393 393 393 394 394 394 394 398 399 399 399 399 399 400 400 xiv

400 400 400 400 401 401 402 402 402 403 403 403 403 403 403 403 403 403 404 404 404 404 404

404 405

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H.7. RIGHT TO ASK FOR DISSOLUTION I. DISSOLUTION J. SETTLEMENT OF ACCOUNTS J.1. ORDER OF PAYMENT J.2. SHARE IN THE PARTNERSHIP ASSETS K. AMENDMENT OR CANCELLATION OF CERTIFICATE K.1. CANCELLATION OF CERTIFICATE K.2. AMENDMENT OF CERTIFICATE K.3. REQUIREMENTS FOR AMENDMENT OR CANCELLATION CREDIT TRANSACTIONS I. LOAN

417 417 417 417 417 417 417 418 418 419 420

A. COMMODATUM A.1. KINDS OF COMMODATUM A.2. PARTIES A.3. OBLIGATIONS OF THE BAILEE A.4. OBLIGATIONS OF THE BAILOR A.5. LIABILITY FOR DETERIORATION A.6. LIABILITY FOR LOSS A.7. RIGHT OF RETENTION A.8. EXTINGUISHMENT B. MUTUUM B.1. OBLIGATIONS OF THE BORROWER B.2. INTEREST AND SUSPENSION OF USURY LAW B.3. REQUISITES FOR INTEREST TO BE CHARGEABLE B.4. ELEMENTS OF USURY

420 420 420 421 421

II. DEPOSIT

424

A. VOLUNTARY DEPOSIT A.1. EXTINGUISHMENT A.2. OBLIGATIONS OF A DEPOSITARY A.3. AUTHORITY OF DEPOSITARY A.4. OBLIGATIONS OF A DEPOSITOR A.5. AUTHORITY OF DEPOSITOR B. NECESSARY DEPOSIT B.1. KINDS OF NECESSARY

424 425

CIVIL LAW

DEPOSIT B.2. DEPOSIT BY TRAVELERS IN HOTELS AND INNS B.3. EXTENT OF LIABILITY UNDER ART.1998 B.4. WHEN HOTEL-KEEPER LIABLE B.5. WHEN HOTEL-KEEPER NOT LIABLE B.6. HOTEL-KEEPER’S RIGHT TO RETENTION C. JUDICIAL DEPOSIT C.1. NATURE AND PURPOSE C.2. DEPOSITARY OF SEQUESTERED PROPERTY C.3. APPLICABLE LAW

426

III. GUARANTY AND SURETYSHIP

427

A. NATURE AND EXTENT OF GUARANTY B. NATURE AND EXTENT OF SURETYSHIP C. EFFECT OF GUARANTY C.1. EFFECTS OF GUARANTY BETWEEN THE GUARANTOR AND THE CREDITOR C.2. EFFECTS OF GUARANTY BETWEEN THE DEBTOR AND THE GUARANTOR C.3. EFFECTS OF GUARANTY AS BETWEEN CO-GUARANTORS D. EXTINGUISHMENT OF GUARANTY E. LEGAL AND JUDICIAL BONDS

422 422 422 422 422 422 422 423 423

425 425 425 425 426 xvi

426 426 426 426 426 427 427 427 427

428 430 431 431 432 434 434 434

IV. PLEDGE

435

A. CHARACTERISTICS B. KINDS C. ESSENTIAL REQUISITES D. REQUISITES FOR PERFECTION E. OBLIGATIONS OF PLEDGEE F. RIGHTS OF PLEDGOR G. FORECLOSURE G.1. REQUIREMENTS IN SALE OF THE THING PLEDGED BY A CREDITOR, IF CREDIT IS NOT PAID ON TIME G.2. EFFECTS OF THE SALE OF THE THING PLEDGED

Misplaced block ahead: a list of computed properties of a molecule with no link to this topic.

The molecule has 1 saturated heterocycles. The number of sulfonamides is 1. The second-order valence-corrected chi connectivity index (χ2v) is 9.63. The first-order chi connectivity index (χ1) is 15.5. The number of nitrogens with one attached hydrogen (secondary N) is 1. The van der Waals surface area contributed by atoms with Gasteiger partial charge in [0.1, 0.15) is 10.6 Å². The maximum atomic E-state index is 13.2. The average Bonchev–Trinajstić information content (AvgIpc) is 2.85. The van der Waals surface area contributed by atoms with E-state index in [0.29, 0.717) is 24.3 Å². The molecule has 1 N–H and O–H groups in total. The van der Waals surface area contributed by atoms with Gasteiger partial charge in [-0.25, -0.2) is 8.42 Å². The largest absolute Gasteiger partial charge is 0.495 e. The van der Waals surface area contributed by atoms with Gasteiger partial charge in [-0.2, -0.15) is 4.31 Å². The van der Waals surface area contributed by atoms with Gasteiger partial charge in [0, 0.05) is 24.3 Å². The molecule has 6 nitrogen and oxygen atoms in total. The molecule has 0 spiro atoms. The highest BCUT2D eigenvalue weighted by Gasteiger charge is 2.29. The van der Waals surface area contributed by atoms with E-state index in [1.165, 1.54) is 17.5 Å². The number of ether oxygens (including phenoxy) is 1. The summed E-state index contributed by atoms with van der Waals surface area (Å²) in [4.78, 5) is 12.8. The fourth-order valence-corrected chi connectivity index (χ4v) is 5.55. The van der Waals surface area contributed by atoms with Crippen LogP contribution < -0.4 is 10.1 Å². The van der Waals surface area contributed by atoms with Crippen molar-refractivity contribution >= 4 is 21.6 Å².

435 435 436 436 437 437 437

437 437

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H.7. RIGHT TO ASK FOR DISSOLUTION I. DISSOLUTION J. SETTLEMENT OF ACCOUNTS J.1. ORDER OF PAYMENT J.2. SHARE IN THE PARTNERSHIP ASSETS K. AMENDMENT OR CANCELLATION OF CERTIFICATE K.1. CANCELLATION OF CERTIFICATE K.2. AMENDMENT OF CERTIFICATE K.3. REQUIREMENTS FOR AMENDMENT OR CANCELLATION CREDIT TRANSACTIONS I. LOAN

417 417 417 417 417 417 417 418 418 419 420

A. COMMODATUM A.1. KINDS OF COMMODATUM A.2. PARTIES A.3. OBLIGATIONS OF THE BAILEE A.4. OBLIGATIONS OF THE BAILOR A.5. LIABILITY FOR DETERIORATION A.6. LIABILITY FOR LOSS A.7. RIGHT OF RETENTION A.8. EXTINGUISHMENT B. MUTUUM B.1. OBLIGATIONS OF THE BORROWER B.2. INTEREST AND SUSPENSION OF USURY LAW B.3. REQUISITES FOR INTEREST TO BE CHARGEABLE B.4. ELEMENTS OF USURY

420 420 420 421 421

II. DEPOSIT

424

A. VOLUNTARY DEPOSIT A.1. EXTINGUISHMENT A.2. OBLIGATIONS OF A DEPOSITARY A.3. AUTHORITY OF DEPOSITARY A.4. OBLIGATIONS OF A DEPOSITOR A.5. AUTHORITY OF DEPOSITOR B. NECESSARY DEPOSIT B.1. KINDS OF NECESSARY

424 425

CIVIL LAW

DEPOSIT B.2. DEPOSIT BY TRAVELERS IN HOTELS AND INNS B.3. EXTENT OF LIABILITY UNDER ART.1998 B.4. WHEN HOTEL-KEEPER LIABLE B.5. WHEN HOTEL-KEEPER NOT LIABLE B.6. HOTEL-KEEPER’S RIGHT TO RETENTION C. JUDICIAL DEPOSIT C.1. NATURE AND PURPOSE C.2. DEPOSITARY OF SEQUESTERED PROPERTY C.3. APPLICABLE LAW

426

III. GUARANTY AND SURETYSHIP

427

A. NATURE AND EXTENT OF GUARANTY B. NATURE AND EXTENT OF SURETYSHIP C. EFFECT OF GUARANTY C.1. EFFECTS OF GUARANTY BETWEEN THE GUARANTOR AND THE CREDITOR C.2. EFFECTS OF GUARANTY BETWEEN THE DEBTOR AND THE GUARANTOR C.3. EFFECTS OF GUARANTY AS BETWEEN CO-GUARANTORS D. EXTINGUISHMENT OF GUARANTY E. LEGAL AND JUDICIAL BONDS